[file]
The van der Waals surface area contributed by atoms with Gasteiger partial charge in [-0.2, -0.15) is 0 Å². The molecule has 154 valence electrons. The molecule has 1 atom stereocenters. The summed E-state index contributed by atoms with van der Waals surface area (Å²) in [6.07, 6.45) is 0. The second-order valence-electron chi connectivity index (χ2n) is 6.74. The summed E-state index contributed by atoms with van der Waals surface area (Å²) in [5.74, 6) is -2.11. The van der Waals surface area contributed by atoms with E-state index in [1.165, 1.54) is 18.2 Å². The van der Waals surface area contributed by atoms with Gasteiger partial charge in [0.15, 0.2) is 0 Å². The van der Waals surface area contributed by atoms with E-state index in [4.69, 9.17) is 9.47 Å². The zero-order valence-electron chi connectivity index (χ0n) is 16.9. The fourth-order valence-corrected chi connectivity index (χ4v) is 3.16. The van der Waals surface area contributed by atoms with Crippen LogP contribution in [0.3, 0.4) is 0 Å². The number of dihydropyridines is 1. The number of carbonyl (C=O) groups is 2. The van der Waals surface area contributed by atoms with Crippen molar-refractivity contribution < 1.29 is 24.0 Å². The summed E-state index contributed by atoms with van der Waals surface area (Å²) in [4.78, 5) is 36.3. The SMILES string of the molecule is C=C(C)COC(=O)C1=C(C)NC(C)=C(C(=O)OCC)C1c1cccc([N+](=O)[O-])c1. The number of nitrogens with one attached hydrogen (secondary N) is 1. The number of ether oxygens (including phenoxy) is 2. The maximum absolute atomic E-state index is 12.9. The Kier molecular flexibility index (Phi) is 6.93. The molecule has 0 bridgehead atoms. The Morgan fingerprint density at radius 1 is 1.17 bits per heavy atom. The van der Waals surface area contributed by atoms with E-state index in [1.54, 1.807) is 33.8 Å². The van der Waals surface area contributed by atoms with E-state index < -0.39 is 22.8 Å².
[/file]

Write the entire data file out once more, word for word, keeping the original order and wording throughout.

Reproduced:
The van der Waals surface area contributed by atoms with Gasteiger partial charge in [-0.2, -0.15) is 0 Å². The molecule has 154 valence electrons. The molecule has 1 atom stereocenters. The summed E-state index contributed by atoms with van der Waals surface area (Å²) in [6.07, 6.45) is 0. The second-order valence-electron chi connectivity index (χ2n) is 6.74. The summed E-state index contributed by atoms with van der Waals surface area (Å²) in [5.74, 6) is -2.11. The van der Waals surface area contributed by atoms with E-state index in [1.165, 1.54) is 18.2 Å². The van der Waals surface area contributed by atoms with Gasteiger partial charge in [0.15, 0.2) is 0 Å². The van der Waals surface area contributed by atoms with E-state index in [4.69, 9.17) is 9.47 Å². The zero-order valence-electron chi connectivity index (χ0n) is 16.9. The fourth-order valence-corrected chi connectivity index (χ4v) is 3.16. The van der Waals surface area contributed by atoms with Crippen LogP contribution in [0.3, 0.4) is 0 Å². The number of dihydropyridines is 1. The number of carbonyl (C=O) groups is 2. The van der Waals surface area contributed by atoms with Crippen molar-refractivity contribution < 1.29 is 24.0 Å². The summed E-state index contributed by atoms with van der Waals surface area (Å²) in [4.78, 5) is 36.3. The SMILES string of the molecule is C=C(C)COC(=O)C1=C(C)NC(C)=C(C(=O)OCC)C1c1cccc([N+](=O)[O-])c1. The number of nitrogens with one attached hydrogen (secondary N) is 1. The number of ether oxygens (including phenoxy) is 2. The maximum absolute atomic E-state index is 12.9. The Kier molecular flexibility index (Phi) is 6.93. The molecule has 0 bridgehead atoms. The Morgan fingerprint density at radius 1 is 1.17 bits per heavy atom. The van der Waals surface area contributed by atoms with E-state index in [1.54, 1.807) is 33.8 Å². The van der Waals surface area contributed by atoms with E-state index < -0.39 is 22.8 Å².